Chronic lymphocytic leukemia (CLL) is a cancer of the blood and bone marrow. Lymphocytes are a type of white blood cell. With CLL, the bone marrow makes too many of these cells. CLL begins in mature lymphocytes. It may be slow growing for many years with little or no trouble. It may also progress to acute lymphoblastic leukemia (ALL), a more aggressive form of leukemia. Some forms of CLL may be more serious.
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CLL can also be associated with the presence of chronic lymphocytic lymphoma. This is a small cell non-Hodgkin lymphoma. The abnormal cells in both cases may come from the same parent cell source. As a result, one of the signs of CLL may be swelling in the lymph nodes.
Cancer occurs when cells in the body become abnormal. They divide without control or order. Leukemia is cancer of the white blood cells and their parent cells. Leukemia cells do not function normally. In this case, they cannot fight infections. This means that the person is more likely to become infected with viruses or bacteria. The cancerous cells also overgrow the bone marrow. This forces other normal components like platelets, out. Platelets are needed to help the blood clot. As a result, people with leukemia may bleed more easily.
The exact cause of CLL is unknown. Changes in chromosomes that occur during life have been associated with CLL. It is also associated with exposure to radiation and to toxic chemicals such as:
CLL is more common in Caucasians, men, and those who are middle age or older. Other factors that may increase your chances of CLL:
CLL may cause:
Your doctor will ask about your symptoms and medical history. A physical exam will be done. The doctor may also check for swelling of the liver, spleen, or lymph nodes. The nodes may be in the armpits, groin, or neck.
Tests may include:
Imaging tests can evaluate other bodily structures. These can be done with:
Talk with your doctor about the best plan for you. Treatment options include:
A doctor monitors the progress of the disease. Other treatment is not started until symptoms appear to change and become a problem. During this time, other problems can be treated. Watchful waiting is often used in low-risk CLL. Some people may go for many years before more aggressive treatment is needed.
This therapy is the use of radiation to kill cancer cells and shrink tumors. For CLL, external radiation therapy is used. The radiation is directed at the tumor from outside the body. This treatment is used to treat the brain and spinal cord when indicated. It is also used to treat lymph node issues.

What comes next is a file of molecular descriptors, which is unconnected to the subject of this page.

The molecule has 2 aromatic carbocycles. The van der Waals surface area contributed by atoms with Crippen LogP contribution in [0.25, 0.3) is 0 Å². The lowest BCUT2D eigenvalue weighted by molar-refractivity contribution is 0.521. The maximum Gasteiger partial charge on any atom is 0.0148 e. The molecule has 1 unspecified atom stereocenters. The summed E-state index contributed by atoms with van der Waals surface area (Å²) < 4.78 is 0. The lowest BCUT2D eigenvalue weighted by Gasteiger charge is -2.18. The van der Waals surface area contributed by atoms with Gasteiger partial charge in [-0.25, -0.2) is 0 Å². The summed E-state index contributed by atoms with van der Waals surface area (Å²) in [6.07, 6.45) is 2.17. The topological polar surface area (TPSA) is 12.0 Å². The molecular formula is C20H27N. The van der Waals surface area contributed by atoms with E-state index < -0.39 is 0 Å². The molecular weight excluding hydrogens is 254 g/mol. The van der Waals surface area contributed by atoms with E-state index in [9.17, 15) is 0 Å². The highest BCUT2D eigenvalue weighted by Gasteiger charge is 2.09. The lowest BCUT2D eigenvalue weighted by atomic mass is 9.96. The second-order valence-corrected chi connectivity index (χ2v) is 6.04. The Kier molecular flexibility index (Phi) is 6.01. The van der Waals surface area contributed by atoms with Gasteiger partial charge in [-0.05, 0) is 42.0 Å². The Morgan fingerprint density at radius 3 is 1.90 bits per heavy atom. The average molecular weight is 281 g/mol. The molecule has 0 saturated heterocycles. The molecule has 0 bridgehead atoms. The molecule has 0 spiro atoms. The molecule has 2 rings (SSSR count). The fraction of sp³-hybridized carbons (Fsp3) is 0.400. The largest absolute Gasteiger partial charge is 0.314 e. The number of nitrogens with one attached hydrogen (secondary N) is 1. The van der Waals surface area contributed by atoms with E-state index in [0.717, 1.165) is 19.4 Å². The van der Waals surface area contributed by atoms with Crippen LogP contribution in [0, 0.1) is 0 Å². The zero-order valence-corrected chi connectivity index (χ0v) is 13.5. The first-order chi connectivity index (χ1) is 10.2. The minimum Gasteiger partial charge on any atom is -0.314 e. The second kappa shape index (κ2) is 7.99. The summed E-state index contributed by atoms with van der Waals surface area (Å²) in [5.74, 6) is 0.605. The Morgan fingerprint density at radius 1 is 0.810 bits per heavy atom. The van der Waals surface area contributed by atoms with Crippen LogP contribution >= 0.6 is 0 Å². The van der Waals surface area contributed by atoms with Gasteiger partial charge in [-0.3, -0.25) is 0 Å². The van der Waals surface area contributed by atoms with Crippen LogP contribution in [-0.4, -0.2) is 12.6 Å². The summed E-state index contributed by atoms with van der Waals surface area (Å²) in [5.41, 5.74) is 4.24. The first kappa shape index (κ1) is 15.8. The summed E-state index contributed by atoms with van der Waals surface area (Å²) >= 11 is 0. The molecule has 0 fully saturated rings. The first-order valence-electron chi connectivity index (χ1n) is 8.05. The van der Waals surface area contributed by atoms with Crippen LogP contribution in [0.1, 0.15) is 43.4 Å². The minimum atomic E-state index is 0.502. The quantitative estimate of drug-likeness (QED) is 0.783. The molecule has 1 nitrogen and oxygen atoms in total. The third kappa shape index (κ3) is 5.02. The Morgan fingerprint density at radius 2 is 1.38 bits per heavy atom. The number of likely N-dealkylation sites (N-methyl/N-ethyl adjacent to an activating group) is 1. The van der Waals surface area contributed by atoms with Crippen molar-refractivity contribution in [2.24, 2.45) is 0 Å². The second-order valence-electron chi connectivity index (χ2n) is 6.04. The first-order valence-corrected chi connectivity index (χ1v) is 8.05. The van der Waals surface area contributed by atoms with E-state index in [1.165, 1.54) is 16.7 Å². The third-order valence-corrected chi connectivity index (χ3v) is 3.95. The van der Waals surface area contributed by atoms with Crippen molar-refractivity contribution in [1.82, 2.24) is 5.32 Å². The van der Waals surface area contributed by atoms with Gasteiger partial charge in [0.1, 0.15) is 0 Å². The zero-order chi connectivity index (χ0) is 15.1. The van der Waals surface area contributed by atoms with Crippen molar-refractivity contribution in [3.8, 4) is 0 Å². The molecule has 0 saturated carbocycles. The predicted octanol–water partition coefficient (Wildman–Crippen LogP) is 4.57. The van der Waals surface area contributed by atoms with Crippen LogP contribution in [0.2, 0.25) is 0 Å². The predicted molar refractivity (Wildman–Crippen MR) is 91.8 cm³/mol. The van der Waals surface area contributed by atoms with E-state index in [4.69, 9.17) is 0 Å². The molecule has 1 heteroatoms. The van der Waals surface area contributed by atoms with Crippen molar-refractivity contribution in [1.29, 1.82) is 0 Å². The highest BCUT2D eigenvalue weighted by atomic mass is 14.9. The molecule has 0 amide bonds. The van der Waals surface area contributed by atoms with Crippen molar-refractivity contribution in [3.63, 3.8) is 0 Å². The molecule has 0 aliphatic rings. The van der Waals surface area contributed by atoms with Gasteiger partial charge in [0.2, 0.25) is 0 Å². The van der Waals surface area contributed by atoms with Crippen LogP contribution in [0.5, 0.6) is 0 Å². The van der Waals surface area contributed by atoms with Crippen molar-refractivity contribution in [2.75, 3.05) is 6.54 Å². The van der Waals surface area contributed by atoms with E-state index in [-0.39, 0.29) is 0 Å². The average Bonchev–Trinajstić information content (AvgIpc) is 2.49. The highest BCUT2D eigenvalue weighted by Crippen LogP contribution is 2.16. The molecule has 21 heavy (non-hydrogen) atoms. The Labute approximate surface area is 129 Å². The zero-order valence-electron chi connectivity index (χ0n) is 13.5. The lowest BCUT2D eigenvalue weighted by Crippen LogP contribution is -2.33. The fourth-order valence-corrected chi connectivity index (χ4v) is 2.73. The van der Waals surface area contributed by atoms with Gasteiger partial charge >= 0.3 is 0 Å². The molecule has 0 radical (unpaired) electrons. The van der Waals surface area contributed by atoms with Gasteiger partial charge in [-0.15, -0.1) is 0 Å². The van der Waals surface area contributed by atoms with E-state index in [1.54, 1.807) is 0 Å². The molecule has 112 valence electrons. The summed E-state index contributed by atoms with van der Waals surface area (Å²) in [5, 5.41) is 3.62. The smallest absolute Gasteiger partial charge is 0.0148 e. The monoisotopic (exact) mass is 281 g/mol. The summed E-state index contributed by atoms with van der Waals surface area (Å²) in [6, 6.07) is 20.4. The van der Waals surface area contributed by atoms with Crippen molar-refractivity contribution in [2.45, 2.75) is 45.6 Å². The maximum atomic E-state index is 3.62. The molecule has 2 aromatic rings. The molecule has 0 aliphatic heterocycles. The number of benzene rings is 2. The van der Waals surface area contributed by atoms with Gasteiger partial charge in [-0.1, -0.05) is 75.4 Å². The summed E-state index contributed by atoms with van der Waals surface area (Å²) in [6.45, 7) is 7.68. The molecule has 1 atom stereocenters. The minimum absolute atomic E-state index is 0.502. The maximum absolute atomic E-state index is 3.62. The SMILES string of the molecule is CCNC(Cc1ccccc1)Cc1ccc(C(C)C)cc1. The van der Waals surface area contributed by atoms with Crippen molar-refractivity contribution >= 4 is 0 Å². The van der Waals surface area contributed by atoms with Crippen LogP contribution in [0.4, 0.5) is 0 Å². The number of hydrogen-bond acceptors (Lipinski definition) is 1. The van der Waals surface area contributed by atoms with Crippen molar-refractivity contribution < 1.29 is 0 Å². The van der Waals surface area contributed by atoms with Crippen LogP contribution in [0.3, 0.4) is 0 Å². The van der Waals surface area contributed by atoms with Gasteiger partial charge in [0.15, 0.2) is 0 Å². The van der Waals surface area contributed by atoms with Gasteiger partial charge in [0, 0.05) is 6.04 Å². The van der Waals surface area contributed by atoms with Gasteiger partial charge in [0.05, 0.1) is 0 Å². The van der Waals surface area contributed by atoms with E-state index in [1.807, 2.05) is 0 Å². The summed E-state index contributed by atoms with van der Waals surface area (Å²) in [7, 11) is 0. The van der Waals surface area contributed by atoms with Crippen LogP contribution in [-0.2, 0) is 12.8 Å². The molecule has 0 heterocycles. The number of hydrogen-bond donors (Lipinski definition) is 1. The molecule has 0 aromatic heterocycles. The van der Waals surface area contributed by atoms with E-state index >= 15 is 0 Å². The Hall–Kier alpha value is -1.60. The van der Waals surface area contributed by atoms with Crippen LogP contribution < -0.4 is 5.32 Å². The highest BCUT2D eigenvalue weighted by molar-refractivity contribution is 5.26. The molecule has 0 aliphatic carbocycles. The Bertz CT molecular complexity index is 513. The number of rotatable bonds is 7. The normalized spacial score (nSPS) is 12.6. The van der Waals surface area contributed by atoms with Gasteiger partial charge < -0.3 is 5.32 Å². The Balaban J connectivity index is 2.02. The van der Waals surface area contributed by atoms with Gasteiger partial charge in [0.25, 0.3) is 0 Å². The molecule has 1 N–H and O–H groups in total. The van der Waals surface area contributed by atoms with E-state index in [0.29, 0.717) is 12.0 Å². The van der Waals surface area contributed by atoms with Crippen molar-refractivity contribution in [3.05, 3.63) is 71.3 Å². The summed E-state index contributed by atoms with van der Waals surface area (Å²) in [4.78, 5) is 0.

Chemotherapy is the use of drugs to kill cancer cells. It may be given by pill, injection, or via a catheter. The drugs enter the bloodstream and travel through the body. It kills mostly cancer cells, but also some healthy cells.
A splenectomy is a procedure to remove the spleen. It may be done if the spleen has become enlarged or if other complications develop.
This therapy uses antibodies made in a lab. The antibodies help to identify substances on cancer cells or on normal cells that may help cancer grow. The antibodies attach to these substances. This kills the cancer cells, blocking their growth, or preventing them from spreading.
Chemotherapy with stem cell transplant as a treatment for CLL is still being tested in clinical trials. In this treatment, chemotherapy is followed by a transplantation of immature blood cells called stem cells. The stem cells replace blood-forming cells destroyed by cancer treatment. Stem cells are removed from the blood or bone marrow of the patient or donor, and infused into the patient.
Effects of CLL and treatment include:
Anemia may lead to fatigue. If severe enough, it can complicate respiratory or cardiac disease. Thrombocytopenia may lead to bleeding and bruising. Decreased numbers of white blood cells increases the risk of infection.
Drugs are available to increase production of normal blood cells. When counts are very low, your doctor may recommend blood transfusions. You may also need to change your daily activities to reduce the chance of fatigue, bleeding, or infection.
There are no current guidelines to prevent CLL because the cause is unknown.
American Cancer Society
The Leukemia and Lymphoma Society
Canadian Cancer Society
Provincial Health Services Authority
Chronic lymphocytic leukemia (CLL). American Cancer Society website. Available at: https://www.cancer.org/cancer/chronic-lymphocytic-leukemia.html. Accessed January 8, 2018.
Chronic lymphocytic leukemia (CLL)/small lymphocytic leukemia (SLL). EBSCO DynaMed Plus website. Available at:http://www.dynamed.com/topics/dmp~AN~T114637/Chronic-lymphocytic-leukemia-CLL-Small-lymphocytic-leukemia-SLL. Updated March 7, 2016. Accessed January 8, 2018.
General information about chronic lymphocytic leukemia. National Cancer Institute website. Available at: https://www.cancer.gov/types/leukemia/patient/cll-treatment-pdq. Updated October 26, 2017. Accessed January 8, 2018.
05/12/2014 DynaMed's Systematic Literature Surveillancehttp://www.dynamed.com/topics/dmp~AN~T114637/Chronic-lymphocytic-leukemia-CLL-Small-lymphocytic-leukemia-SLL: Davis AS, Viera AJ, Lensing S, et al. Leukemia: An overview for primary care. Am Fam Physician. 2014;89(9):731-738.
Last reviewed November 2018 by EBSCO Medical Review Board Mohei Abouzied, MD, FACP Last Updated: 12/20/2014